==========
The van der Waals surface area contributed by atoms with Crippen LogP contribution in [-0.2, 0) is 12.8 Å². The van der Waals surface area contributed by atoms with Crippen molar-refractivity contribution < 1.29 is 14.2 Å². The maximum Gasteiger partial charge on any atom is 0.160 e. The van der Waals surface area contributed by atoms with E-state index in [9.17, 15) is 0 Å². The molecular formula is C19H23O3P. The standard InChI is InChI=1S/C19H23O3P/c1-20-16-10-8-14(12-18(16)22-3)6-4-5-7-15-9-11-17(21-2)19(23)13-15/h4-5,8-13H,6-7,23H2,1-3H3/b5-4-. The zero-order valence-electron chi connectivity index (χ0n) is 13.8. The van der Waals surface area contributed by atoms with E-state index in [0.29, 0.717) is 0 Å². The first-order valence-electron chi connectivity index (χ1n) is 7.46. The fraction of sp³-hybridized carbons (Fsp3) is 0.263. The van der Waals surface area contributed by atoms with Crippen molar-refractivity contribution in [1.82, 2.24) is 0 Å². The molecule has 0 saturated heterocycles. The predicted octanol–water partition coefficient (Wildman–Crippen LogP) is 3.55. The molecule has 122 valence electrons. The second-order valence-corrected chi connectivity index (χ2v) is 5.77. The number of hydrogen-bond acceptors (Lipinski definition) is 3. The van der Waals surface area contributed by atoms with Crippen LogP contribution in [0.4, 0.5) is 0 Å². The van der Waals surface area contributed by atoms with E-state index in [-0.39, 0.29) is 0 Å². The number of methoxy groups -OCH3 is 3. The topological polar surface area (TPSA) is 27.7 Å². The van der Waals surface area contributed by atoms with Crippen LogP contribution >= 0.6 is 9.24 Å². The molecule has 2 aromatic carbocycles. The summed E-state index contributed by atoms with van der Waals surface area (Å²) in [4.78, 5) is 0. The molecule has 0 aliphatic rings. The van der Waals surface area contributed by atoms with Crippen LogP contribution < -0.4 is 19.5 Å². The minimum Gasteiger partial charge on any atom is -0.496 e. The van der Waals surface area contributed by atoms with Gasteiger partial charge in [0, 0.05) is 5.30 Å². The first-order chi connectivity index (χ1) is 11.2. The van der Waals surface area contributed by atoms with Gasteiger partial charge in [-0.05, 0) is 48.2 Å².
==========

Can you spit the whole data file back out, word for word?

The van der Waals surface area contributed by atoms with Crippen LogP contribution in [-0.2, 0) is 12.8 Å². The van der Waals surface area contributed by atoms with Crippen molar-refractivity contribution < 1.29 is 14.2 Å². The maximum Gasteiger partial charge on any atom is 0.160 e. The van der Waals surface area contributed by atoms with E-state index in [9.17, 15) is 0 Å². The molecular formula is C19H23O3P. The standard InChI is InChI=1S/C19H23O3P/c1-20-16-10-8-14(12-18(16)22-3)6-4-5-7-15-9-11-17(21-2)19(23)13-15/h4-5,8-13H,6-7,23H2,1-3H3/b5-4-. The zero-order valence-electron chi connectivity index (χ0n) is 13.8. The van der Waals surface area contributed by atoms with E-state index in [0.29, 0.717) is 0 Å². The first-order valence-electron chi connectivity index (χ1n) is 7.46. The fraction of sp³-hybridized carbons (Fsp3) is 0.263. The van der Waals surface area contributed by atoms with Crippen molar-refractivity contribution in [1.82, 2.24) is 0 Å². The molecule has 0 saturated heterocycles. The predicted octanol–water partition coefficient (Wildman–Crippen LogP) is 3.55. The molecule has 122 valence electrons. The second-order valence-corrected chi connectivity index (χ2v) is 5.77. The number of hydrogen-bond acceptors (Lipinski definition) is 3. The van der Waals surface area contributed by atoms with Crippen LogP contribution in [0.4, 0.5) is 0 Å². The van der Waals surface area contributed by atoms with E-state index in [-0.39, 0.29) is 0 Å². The number of methoxy groups -OCH3 is 3. The topological polar surface area (TPSA) is 27.7 Å². The van der Waals surface area contributed by atoms with Crippen LogP contribution >= 0.6 is 9.24 Å². The molecule has 2 aromatic carbocycles. The summed E-state index contributed by atoms with van der Waals surface area (Å²) in [4.78, 5) is 0. The molecule has 0 aliphatic rings. The van der Waals surface area contributed by atoms with Crippen LogP contribution < -0.4 is 19.5 Å². The minimum Gasteiger partial charge on any atom is -0.496 e. The van der Waals surface area contributed by atoms with Gasteiger partial charge in [0, 0.05) is 5.30 Å². The first-order chi connectivity index (χ1) is 11.2. The van der Waals surface area contributed by atoms with Gasteiger partial charge in [-0.05, 0) is 48.2 Å².